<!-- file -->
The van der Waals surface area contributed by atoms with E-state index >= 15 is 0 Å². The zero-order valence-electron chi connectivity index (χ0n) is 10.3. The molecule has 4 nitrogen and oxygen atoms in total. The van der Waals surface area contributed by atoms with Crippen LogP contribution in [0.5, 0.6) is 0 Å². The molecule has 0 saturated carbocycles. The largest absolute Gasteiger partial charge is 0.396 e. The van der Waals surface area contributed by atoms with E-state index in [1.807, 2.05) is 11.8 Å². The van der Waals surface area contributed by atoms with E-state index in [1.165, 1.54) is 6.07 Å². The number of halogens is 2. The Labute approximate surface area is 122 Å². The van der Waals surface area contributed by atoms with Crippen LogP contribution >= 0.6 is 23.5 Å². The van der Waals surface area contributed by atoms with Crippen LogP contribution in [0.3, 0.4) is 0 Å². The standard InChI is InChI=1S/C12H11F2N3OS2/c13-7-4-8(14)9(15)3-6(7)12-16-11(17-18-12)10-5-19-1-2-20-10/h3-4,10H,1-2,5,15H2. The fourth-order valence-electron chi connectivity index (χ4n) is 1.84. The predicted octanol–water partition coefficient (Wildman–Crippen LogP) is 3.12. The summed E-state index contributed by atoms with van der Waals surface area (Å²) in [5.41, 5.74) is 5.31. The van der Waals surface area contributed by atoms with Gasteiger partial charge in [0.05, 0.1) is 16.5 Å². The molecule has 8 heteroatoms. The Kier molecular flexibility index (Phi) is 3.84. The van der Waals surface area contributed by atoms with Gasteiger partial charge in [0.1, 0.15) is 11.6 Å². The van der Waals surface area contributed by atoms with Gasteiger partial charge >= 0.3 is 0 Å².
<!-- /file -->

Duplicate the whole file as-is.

The van der Waals surface area contributed by atoms with E-state index >= 15 is 0 Å². The zero-order valence-electron chi connectivity index (χ0n) is 10.3. The molecule has 4 nitrogen and oxygen atoms in total. The van der Waals surface area contributed by atoms with Crippen LogP contribution in [0.5, 0.6) is 0 Å². The molecule has 0 saturated carbocycles. The largest absolute Gasteiger partial charge is 0.396 e. The van der Waals surface area contributed by atoms with E-state index in [1.807, 2.05) is 11.8 Å². The van der Waals surface area contributed by atoms with E-state index in [1.165, 1.54) is 6.07 Å². The number of halogens is 2. The Labute approximate surface area is 122 Å². The van der Waals surface area contributed by atoms with Crippen LogP contribution >= 0.6 is 23.5 Å². The van der Waals surface area contributed by atoms with Crippen LogP contribution in [0.3, 0.4) is 0 Å². The standard InChI is InChI=1S/C12H11F2N3OS2/c13-7-4-8(14)9(15)3-6(7)12-16-11(17-18-12)10-5-19-1-2-20-10/h3-4,10H,1-2,5,15H2. The fourth-order valence-electron chi connectivity index (χ4n) is 1.84. The predicted octanol–water partition coefficient (Wildman–Crippen LogP) is 3.12. The summed E-state index contributed by atoms with van der Waals surface area (Å²) in [5.41, 5.74) is 5.31. The van der Waals surface area contributed by atoms with Gasteiger partial charge in [0.05, 0.1) is 16.5 Å². The molecule has 8 heteroatoms. The Kier molecular flexibility index (Phi) is 3.84. The van der Waals surface area contributed by atoms with Gasteiger partial charge in [0.1, 0.15) is 11.6 Å². The van der Waals surface area contributed by atoms with Gasteiger partial charge >= 0.3 is 0 Å².